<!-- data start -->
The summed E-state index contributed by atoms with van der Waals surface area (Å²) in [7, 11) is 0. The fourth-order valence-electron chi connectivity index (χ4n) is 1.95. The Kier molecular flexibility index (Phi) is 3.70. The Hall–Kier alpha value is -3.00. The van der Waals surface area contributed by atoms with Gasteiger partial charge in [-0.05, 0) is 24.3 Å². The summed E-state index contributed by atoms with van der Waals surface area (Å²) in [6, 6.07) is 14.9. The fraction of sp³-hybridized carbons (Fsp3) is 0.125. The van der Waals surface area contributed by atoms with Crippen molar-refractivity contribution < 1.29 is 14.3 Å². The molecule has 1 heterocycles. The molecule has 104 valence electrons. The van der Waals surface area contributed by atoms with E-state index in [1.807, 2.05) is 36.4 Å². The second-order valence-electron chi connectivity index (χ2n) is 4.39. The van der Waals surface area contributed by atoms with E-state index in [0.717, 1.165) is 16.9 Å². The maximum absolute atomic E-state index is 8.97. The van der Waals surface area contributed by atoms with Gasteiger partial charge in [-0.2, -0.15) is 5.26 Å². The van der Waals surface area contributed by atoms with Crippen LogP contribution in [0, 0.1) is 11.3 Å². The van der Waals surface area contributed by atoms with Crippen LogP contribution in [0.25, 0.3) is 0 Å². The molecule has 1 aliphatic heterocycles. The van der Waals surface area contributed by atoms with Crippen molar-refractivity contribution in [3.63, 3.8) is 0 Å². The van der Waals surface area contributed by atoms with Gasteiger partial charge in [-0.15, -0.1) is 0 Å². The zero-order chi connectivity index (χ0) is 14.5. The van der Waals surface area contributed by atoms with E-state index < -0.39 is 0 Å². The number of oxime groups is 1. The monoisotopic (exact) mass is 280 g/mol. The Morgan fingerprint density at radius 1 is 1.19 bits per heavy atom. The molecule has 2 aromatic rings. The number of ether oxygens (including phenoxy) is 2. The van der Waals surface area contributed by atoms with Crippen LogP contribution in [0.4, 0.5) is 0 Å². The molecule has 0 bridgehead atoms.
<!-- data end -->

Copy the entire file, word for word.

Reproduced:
The summed E-state index contributed by atoms with van der Waals surface area (Å²) in [7, 11) is 0. The fourth-order valence-electron chi connectivity index (χ4n) is 1.95. The Kier molecular flexibility index (Phi) is 3.70. The Hall–Kier alpha value is -3.00. The van der Waals surface area contributed by atoms with Gasteiger partial charge in [-0.05, 0) is 24.3 Å². The summed E-state index contributed by atoms with van der Waals surface area (Å²) in [6, 6.07) is 14.9. The fraction of sp³-hybridized carbons (Fsp3) is 0.125. The van der Waals surface area contributed by atoms with Crippen molar-refractivity contribution < 1.29 is 14.3 Å². The molecule has 1 heterocycles. The molecule has 104 valence electrons. The van der Waals surface area contributed by atoms with E-state index in [1.807, 2.05) is 36.4 Å². The second-order valence-electron chi connectivity index (χ2n) is 4.39. The van der Waals surface area contributed by atoms with E-state index in [0.717, 1.165) is 16.9 Å². The maximum absolute atomic E-state index is 8.97. The van der Waals surface area contributed by atoms with Gasteiger partial charge in [-0.2, -0.15) is 5.26 Å². The van der Waals surface area contributed by atoms with Crippen LogP contribution in [0, 0.1) is 11.3 Å². The van der Waals surface area contributed by atoms with Crippen LogP contribution in [0.25, 0.3) is 0 Å². The molecule has 1 aliphatic heterocycles. The van der Waals surface area contributed by atoms with Crippen molar-refractivity contribution in [3.63, 3.8) is 0 Å². The van der Waals surface area contributed by atoms with Gasteiger partial charge in [-0.15, -0.1) is 0 Å². The zero-order chi connectivity index (χ0) is 14.5. The van der Waals surface area contributed by atoms with E-state index < -0.39 is 0 Å². The number of oxime groups is 1. The monoisotopic (exact) mass is 280 g/mol. The Morgan fingerprint density at radius 1 is 1.19 bits per heavy atom. The molecule has 2 aromatic rings. The number of ether oxygens (including phenoxy) is 2. The van der Waals surface area contributed by atoms with Crippen LogP contribution in [0.4, 0.5) is 0 Å². The molecule has 0 bridgehead atoms.